THE CANADIAN trucking industry recognizes serious flaws in its hours-of-service law, although it is one of few regulations that is in place and has "more or less" been adopted by the provinces, said Barrie Montague of the Ontario, Canada, Trucking Association.
Montague discussed Canadian transportation during the National Tank Truck Carriers Safety Council seminar April 13-15 in St Petersburg, Florida.
Until now, the Canadian federal government has exercised little control over trucking, he added. However, with the introduction of the North American Free Trade Agreement (NAFTA), Canadian traffic has increased from traffic flowing both into and from the United States. The increased traffic has prompted new hours-of-service considerations. Before the agreement, Canadian carrier traffic flowed predominantly east-west. Today, the north-south traffic has added to the count and the east-west traffic has decreased.
Referring to local transportation control, he noted that Canadian provinces exercise more authority over the industry than federal offices. Nationwide, a National Safety Code is in effect and carriers are asked to comply with it, but little law enforcement is applied.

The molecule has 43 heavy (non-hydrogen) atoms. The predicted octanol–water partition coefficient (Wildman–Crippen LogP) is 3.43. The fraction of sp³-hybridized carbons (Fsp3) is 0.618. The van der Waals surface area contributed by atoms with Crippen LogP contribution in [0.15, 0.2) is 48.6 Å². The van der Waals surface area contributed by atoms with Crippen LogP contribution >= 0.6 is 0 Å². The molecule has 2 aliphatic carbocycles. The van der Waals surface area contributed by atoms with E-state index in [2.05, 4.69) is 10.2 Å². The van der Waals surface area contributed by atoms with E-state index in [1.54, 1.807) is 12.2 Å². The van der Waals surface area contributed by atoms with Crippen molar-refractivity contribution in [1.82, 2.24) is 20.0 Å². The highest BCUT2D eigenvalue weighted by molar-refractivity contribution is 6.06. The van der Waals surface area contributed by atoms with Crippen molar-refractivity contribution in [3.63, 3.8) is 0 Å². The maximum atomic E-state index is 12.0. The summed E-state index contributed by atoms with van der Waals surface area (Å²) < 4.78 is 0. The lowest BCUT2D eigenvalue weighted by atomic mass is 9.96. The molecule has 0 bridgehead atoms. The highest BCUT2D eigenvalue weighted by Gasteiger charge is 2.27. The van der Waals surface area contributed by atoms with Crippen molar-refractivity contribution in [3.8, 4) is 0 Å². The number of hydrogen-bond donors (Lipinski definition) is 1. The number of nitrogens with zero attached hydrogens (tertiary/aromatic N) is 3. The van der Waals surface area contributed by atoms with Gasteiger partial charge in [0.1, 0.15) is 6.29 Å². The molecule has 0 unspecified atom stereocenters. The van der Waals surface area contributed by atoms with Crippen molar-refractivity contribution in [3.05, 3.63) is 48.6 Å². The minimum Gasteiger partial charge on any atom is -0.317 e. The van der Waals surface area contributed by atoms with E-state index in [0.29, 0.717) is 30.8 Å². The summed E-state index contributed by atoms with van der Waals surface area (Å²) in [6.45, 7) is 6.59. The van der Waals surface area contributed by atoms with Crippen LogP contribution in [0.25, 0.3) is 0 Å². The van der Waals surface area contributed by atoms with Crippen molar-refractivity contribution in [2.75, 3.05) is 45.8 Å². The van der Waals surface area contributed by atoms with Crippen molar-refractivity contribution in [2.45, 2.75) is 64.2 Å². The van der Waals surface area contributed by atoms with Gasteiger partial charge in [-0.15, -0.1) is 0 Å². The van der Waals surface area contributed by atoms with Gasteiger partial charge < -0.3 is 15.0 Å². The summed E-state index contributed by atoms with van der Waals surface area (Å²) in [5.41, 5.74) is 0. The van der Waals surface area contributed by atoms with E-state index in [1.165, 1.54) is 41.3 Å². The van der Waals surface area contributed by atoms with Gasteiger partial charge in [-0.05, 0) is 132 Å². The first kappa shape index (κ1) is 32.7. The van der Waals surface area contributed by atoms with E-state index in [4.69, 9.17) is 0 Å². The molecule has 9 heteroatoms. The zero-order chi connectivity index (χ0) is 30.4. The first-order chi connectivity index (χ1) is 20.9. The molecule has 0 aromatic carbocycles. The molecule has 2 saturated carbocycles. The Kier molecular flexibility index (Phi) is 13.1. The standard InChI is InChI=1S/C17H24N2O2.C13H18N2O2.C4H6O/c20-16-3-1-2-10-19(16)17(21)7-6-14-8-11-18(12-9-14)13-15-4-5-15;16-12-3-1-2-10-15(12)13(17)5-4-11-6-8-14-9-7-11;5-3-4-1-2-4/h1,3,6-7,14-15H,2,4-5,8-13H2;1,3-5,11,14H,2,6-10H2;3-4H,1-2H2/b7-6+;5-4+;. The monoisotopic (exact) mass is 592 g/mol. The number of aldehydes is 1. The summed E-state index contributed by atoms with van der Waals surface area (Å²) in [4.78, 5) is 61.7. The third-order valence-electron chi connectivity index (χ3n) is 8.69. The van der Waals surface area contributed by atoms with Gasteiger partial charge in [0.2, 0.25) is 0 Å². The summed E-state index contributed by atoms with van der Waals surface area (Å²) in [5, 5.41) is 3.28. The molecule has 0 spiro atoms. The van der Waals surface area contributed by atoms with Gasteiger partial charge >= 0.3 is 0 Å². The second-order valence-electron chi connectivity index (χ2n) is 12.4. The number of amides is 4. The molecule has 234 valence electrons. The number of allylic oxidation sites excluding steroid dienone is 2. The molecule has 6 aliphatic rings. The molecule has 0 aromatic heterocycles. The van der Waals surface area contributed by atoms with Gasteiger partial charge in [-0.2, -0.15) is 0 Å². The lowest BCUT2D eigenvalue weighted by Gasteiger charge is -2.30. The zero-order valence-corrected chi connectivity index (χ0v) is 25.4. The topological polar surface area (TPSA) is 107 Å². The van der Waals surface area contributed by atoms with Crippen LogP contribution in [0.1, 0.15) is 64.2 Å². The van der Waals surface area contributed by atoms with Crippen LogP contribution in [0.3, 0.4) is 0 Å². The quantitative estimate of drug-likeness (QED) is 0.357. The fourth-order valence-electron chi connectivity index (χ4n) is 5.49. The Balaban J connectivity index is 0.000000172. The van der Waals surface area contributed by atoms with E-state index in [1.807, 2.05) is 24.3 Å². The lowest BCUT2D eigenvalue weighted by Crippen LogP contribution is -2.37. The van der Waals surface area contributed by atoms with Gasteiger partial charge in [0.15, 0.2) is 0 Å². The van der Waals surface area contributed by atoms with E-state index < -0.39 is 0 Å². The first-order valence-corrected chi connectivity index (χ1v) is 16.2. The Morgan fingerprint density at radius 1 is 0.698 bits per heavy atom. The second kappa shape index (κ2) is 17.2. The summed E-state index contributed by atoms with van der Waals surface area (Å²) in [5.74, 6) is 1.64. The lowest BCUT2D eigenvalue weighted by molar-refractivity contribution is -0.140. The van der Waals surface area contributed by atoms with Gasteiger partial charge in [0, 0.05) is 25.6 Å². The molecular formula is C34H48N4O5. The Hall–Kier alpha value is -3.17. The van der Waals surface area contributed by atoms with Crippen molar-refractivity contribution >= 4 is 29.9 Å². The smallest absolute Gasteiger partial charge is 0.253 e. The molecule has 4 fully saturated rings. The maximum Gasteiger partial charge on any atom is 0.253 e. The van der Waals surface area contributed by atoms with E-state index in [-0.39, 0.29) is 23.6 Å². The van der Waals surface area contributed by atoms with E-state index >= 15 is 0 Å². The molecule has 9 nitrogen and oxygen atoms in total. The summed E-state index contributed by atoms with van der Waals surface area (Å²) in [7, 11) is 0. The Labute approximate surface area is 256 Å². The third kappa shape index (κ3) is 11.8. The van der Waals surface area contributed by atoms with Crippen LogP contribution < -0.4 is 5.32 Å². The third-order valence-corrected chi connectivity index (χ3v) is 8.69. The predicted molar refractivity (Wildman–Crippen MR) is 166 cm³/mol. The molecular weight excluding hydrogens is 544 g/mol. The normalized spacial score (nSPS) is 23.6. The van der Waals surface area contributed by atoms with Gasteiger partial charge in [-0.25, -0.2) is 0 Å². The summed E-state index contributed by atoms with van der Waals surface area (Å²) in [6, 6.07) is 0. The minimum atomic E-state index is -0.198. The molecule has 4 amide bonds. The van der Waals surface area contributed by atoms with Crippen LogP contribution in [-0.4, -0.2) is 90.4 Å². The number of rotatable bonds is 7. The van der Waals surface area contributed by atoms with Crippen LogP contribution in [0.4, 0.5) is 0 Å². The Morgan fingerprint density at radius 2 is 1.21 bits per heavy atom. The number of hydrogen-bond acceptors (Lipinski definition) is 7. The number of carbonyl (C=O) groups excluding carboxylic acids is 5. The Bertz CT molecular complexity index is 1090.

On the other hand, the country's immigration policy isn't likely to be enforced with US carriers that violate Canadian hauling permit rules. A driver who is found to be illegally hauling a product within Canada might be cited or not, depending on the individual immigration officer and the attitude of the truck driver, he said.
At the same time, laws pertaining to drivers who have criminal offenses will be enforced.
Another rule that is enforced by Canadian authorities pertains to wheel separations. Any indication of a serious wheel problem that might lead to separation will receive zero tolerance by Canadian inspectors, he added.
Montague said a carrier profile rule that includes a carrier safety rating is in the process of being amended. The goal is to have one rule that is accepted by all provinces. The process should be completed by the end of this year, he said.